Your most important decision as a beginner in BJJ is choosing who to learn from.
I chose wrong when I started, and wasted pretty much 2 years on ridiculous techniques from a bonkers YouTube channel. Fortunately, you have many more great instructors to choose from now than I did back then. In this post I share who are the best BJJ instructors for you to follow to get better quicker.
*Note: these are the top 7 best BJJ instructors, but don’t pin me on the exact order of this list.
Also read: Top 10 Best BJJ Instructionals Ranked (2022)
1. Lachlan Giles – Mr. Structure
Lachlan Giles is my probably favorite BJJ instructor. He explains techniques very clearly, and he has good details about all positions. His YouTube channel is great and his instructionals are even better.
What Lachlan does better than anyone else is structure your learning. On Submeta he has shorter beginner courses that lead into more in depth advanced courses. That’s something I call layered learning, I think it’s very underrated and nobody else offers it (everyone else only offer advanced courses right away).
2. Craig Jones – Your Favorite teacher
Craig Jones’ unique quality is that he’s funny. He’s literally the only funny person in BJJ.
You may not think that makes him a great teacher, but you’re wrong. Do you remember your favorite teacher in high school? Probably your favorite teacher did 2 things very well:
- Give you quality content
- Keep you interested with a little entertainment value (excitement, jokes, etc.)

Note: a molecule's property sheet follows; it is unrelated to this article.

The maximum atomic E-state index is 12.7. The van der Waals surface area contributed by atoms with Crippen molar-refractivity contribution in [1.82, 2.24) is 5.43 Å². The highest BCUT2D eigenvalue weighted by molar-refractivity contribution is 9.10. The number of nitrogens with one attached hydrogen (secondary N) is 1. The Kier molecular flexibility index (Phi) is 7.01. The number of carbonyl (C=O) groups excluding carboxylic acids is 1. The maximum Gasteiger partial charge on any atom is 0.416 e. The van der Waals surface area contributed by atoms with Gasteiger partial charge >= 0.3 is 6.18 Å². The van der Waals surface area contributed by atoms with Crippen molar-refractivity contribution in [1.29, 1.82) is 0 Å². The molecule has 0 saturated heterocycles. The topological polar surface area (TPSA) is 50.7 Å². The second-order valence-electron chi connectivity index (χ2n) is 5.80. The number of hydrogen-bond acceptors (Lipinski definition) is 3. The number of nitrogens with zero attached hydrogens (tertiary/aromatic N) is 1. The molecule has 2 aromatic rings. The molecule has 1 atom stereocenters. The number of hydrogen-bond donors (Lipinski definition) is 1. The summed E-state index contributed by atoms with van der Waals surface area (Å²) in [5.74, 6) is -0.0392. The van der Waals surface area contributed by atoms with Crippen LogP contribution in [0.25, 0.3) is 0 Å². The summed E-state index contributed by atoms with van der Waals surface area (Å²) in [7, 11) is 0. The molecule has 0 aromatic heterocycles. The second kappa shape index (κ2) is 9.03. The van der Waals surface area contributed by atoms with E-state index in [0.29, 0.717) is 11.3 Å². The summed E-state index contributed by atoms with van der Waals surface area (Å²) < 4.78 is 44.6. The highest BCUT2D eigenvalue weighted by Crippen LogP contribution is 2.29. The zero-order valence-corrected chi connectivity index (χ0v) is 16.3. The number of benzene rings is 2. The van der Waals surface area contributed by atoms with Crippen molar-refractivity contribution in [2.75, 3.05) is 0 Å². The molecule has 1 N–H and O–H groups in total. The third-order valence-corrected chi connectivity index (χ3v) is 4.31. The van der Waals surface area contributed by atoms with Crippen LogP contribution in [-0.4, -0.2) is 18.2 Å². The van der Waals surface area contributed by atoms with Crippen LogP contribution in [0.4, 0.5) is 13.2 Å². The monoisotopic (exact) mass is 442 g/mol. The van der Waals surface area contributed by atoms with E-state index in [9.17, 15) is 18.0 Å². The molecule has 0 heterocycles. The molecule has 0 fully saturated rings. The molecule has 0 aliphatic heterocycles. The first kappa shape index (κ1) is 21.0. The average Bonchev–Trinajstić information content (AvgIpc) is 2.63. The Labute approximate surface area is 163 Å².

So does Craig Jones. His content and details are amazing, and he’s so much easier to watch because he makes a joke once per 10 minutes. It keeps you interested. (At least if you’re a simple human like me.)
3. Gordon Ryan – Mr. Details
Gordon Ryan is the best grappler of all time and it shows in his instructionals. He has more and better details than anyone else, because he’s better than everyone else.
So if you only want the best quality jiu jitsu content, Gordon Ryan is the best BJJ instructor. But keep in mind that your learning also depends on things like structure and staying interested. For me, Gordon Ryan instructionals take months to complete, because he shares so many details about everything. I’d prefer it if he broke it down a bit more to what you should start with, and what you can learn later.
But I should stress: he’s got fantastic content. I learn so much from him. Many of his sections start with ‘this is how people normally teach it, and here’s why that’s completely wrong’ – and he give me big ‘Aha’ moments with that very often.
4. John Danaher – The university Lecturer
John Danaher is a great instructor. He knows a lot about every position in BJJ. However, he talks a lot, quite slowly and he’s been known to repeat himself. His videos are lectures: potentially very interesting, but they can feel like homework.
I only buy John Danaher instructionals about topics that I know very little about. Because John will explain everything. Which is good if you don’t know anything. But it can be annoying if you already know most of the things he’s saying.